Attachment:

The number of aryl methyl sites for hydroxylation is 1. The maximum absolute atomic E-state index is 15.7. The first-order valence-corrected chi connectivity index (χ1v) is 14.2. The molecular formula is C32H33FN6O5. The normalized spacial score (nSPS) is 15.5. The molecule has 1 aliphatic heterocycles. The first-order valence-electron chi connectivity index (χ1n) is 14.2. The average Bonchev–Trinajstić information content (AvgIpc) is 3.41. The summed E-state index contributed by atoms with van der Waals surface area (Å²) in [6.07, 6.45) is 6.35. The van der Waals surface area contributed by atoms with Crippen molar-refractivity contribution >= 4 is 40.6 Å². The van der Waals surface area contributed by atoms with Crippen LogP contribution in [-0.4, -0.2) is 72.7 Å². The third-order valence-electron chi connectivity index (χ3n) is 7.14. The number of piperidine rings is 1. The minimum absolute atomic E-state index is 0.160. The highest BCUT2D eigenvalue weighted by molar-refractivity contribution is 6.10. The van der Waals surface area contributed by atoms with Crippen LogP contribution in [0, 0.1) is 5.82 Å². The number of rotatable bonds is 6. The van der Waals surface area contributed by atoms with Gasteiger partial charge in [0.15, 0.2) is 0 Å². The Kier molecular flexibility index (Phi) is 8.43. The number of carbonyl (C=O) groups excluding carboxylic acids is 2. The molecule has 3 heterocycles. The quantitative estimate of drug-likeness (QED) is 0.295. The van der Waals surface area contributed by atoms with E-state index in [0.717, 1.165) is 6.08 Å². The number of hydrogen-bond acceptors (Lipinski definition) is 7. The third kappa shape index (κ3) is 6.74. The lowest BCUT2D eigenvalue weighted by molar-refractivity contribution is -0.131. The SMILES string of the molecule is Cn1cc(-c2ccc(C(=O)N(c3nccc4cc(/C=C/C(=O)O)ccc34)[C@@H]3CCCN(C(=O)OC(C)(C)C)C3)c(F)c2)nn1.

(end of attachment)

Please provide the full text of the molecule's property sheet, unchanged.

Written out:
The number of aryl methyl sites for hydroxylation is 1. The maximum absolute atomic E-state index is 15.7. The first-order valence-corrected chi connectivity index (χ1v) is 14.2. The molecular formula is C32H33FN6O5. The normalized spacial score (nSPS) is 15.5. The molecule has 1 aliphatic heterocycles. The first-order valence-electron chi connectivity index (χ1n) is 14.2. The average Bonchev–Trinajstić information content (AvgIpc) is 3.41. The summed E-state index contributed by atoms with van der Waals surface area (Å²) in [6.07, 6.45) is 6.35. The van der Waals surface area contributed by atoms with Crippen molar-refractivity contribution >= 4 is 40.6 Å². The van der Waals surface area contributed by atoms with Crippen LogP contribution in [-0.4, -0.2) is 72.7 Å². The third-order valence-electron chi connectivity index (χ3n) is 7.14. The number of piperidine rings is 1. The minimum absolute atomic E-state index is 0.160. The highest BCUT2D eigenvalue weighted by molar-refractivity contribution is 6.10. The van der Waals surface area contributed by atoms with Crippen LogP contribution in [0, 0.1) is 5.82 Å². The number of rotatable bonds is 6. The van der Waals surface area contributed by atoms with Gasteiger partial charge in [0.15, 0.2) is 0 Å². The Kier molecular flexibility index (Phi) is 8.43. The number of carbonyl (C=O) groups excluding carboxylic acids is 2. The molecule has 3 heterocycles. The quantitative estimate of drug-likeness (QED) is 0.295. The van der Waals surface area contributed by atoms with E-state index in [0.717, 1.165) is 6.08 Å². The number of hydrogen-bond acceptors (Lipinski definition) is 7. The third kappa shape index (κ3) is 6.74. The lowest BCUT2D eigenvalue weighted by molar-refractivity contribution is -0.131. The SMILES string of the molecule is Cn1cc(-c2ccc(C(=O)N(c3nccc4cc(/C=C/C(=O)O)ccc34)[C@@H]3CCCN(C(=O)OC(C)(C)C)C3)c(F)c2)nn1.